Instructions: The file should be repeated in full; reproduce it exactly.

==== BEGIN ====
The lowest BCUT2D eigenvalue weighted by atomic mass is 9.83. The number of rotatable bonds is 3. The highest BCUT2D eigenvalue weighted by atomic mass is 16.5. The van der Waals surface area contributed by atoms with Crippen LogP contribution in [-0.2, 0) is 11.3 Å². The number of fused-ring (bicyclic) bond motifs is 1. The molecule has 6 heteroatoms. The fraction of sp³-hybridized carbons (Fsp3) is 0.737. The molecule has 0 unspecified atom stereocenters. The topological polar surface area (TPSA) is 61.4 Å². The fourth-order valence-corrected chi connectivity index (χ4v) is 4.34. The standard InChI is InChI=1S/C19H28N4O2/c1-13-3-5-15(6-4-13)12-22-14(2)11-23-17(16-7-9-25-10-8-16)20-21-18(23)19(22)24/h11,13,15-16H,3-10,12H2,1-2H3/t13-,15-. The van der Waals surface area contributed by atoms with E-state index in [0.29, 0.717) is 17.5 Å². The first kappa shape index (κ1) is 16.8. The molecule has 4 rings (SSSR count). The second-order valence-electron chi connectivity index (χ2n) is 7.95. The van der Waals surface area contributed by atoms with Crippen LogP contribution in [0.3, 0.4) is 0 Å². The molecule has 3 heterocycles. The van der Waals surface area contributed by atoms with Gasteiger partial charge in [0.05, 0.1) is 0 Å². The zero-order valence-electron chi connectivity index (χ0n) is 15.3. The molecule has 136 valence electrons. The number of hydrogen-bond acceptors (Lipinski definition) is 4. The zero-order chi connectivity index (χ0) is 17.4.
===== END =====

The lowest BCUT2D eigenvalue weighted by atomic mass is 9.83. The number of rotatable bonds is 3. The highest BCUT2D eigenvalue weighted by atomic mass is 16.5. The van der Waals surface area contributed by atoms with Crippen LogP contribution in [-0.2, 0) is 11.3 Å². The number of fused-ring (bicyclic) bond motifs is 1. The molecule has 6 heteroatoms. The fraction of sp³-hybridized carbons (Fsp3) is 0.737. The molecule has 0 unspecified atom stereocenters. The topological polar surface area (TPSA) is 61.4 Å². The fourth-order valence-corrected chi connectivity index (χ4v) is 4.34. The standard InChI is InChI=1S/C19H28N4O2/c1-13-3-5-15(6-4-13)12-22-14(2)11-23-17(16-7-9-25-10-8-16)20-21-18(23)19(22)24/h11,13,15-16H,3-10,12H2,1-2H3/t13-,15-. The van der Waals surface area contributed by atoms with E-state index in [0.29, 0.717) is 17.5 Å². The first kappa shape index (κ1) is 16.8. The molecule has 4 rings (SSSR count). The second-order valence-electron chi connectivity index (χ2n) is 7.95. The van der Waals surface area contributed by atoms with Crippen LogP contribution in [0.3, 0.4) is 0 Å². The molecule has 3 heterocycles. The van der Waals surface area contributed by atoms with Gasteiger partial charge in [0.05, 0.1) is 0 Å². The zero-order valence-electron chi connectivity index (χ0n) is 15.3. The molecule has 136 valence electrons. The number of hydrogen-bond acceptors (Lipinski definition) is 4. The zero-order chi connectivity index (χ0) is 17.4.